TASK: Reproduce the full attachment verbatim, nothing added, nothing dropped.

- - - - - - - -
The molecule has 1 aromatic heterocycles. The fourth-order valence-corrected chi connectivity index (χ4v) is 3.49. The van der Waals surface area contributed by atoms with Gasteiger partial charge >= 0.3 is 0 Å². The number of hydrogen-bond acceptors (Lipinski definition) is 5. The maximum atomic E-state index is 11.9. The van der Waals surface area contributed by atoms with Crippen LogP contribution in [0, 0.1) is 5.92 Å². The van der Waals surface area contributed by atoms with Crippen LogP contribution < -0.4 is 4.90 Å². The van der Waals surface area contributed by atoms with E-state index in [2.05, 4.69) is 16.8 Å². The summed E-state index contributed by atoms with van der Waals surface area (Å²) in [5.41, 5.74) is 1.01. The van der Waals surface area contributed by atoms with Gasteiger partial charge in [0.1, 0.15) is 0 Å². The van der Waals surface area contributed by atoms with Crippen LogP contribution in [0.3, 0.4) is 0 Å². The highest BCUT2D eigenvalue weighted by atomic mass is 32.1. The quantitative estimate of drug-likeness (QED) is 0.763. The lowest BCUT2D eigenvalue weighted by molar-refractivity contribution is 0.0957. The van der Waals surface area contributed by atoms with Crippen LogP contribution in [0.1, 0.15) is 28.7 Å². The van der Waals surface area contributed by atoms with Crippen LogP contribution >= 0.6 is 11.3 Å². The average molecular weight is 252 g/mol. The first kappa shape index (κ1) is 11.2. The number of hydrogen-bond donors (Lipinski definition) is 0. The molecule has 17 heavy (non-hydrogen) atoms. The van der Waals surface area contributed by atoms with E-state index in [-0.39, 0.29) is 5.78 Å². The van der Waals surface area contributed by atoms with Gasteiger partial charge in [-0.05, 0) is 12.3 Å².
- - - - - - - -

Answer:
The molecule has 1 aromatic heterocycles. The fourth-order valence-corrected chi connectivity index (χ4v) is 3.49. The van der Waals surface area contributed by atoms with Gasteiger partial charge >= 0.3 is 0 Å². The number of hydrogen-bond acceptors (Lipinski definition) is 5. The maximum atomic E-state index is 11.9. The van der Waals surface area contributed by atoms with Crippen LogP contribution in [0, 0.1) is 5.92 Å². The van der Waals surface area contributed by atoms with Crippen LogP contribution < -0.4 is 4.90 Å². The van der Waals surface area contributed by atoms with E-state index in [2.05, 4.69) is 16.8 Å². The summed E-state index contributed by atoms with van der Waals surface area (Å²) in [5.41, 5.74) is 1.01. The van der Waals surface area contributed by atoms with Gasteiger partial charge in [0.1, 0.15) is 0 Å². The van der Waals surface area contributed by atoms with Crippen LogP contribution in [0.3, 0.4) is 0 Å². The highest BCUT2D eigenvalue weighted by atomic mass is 32.1. The quantitative estimate of drug-likeness (QED) is 0.763. The lowest BCUT2D eigenvalue weighted by molar-refractivity contribution is 0.0957. The van der Waals surface area contributed by atoms with Crippen LogP contribution in [0.1, 0.15) is 28.7 Å². The van der Waals surface area contributed by atoms with Crippen LogP contribution >= 0.6 is 11.3 Å². The average molecular weight is 252 g/mol. The first kappa shape index (κ1) is 11.2. The number of hydrogen-bond donors (Lipinski definition) is 0. The molecule has 17 heavy (non-hydrogen) atoms. The van der Waals surface area contributed by atoms with E-state index in [-0.39, 0.29) is 5.78 Å². The van der Waals surface area contributed by atoms with Gasteiger partial charge in [-0.05, 0) is 12.3 Å².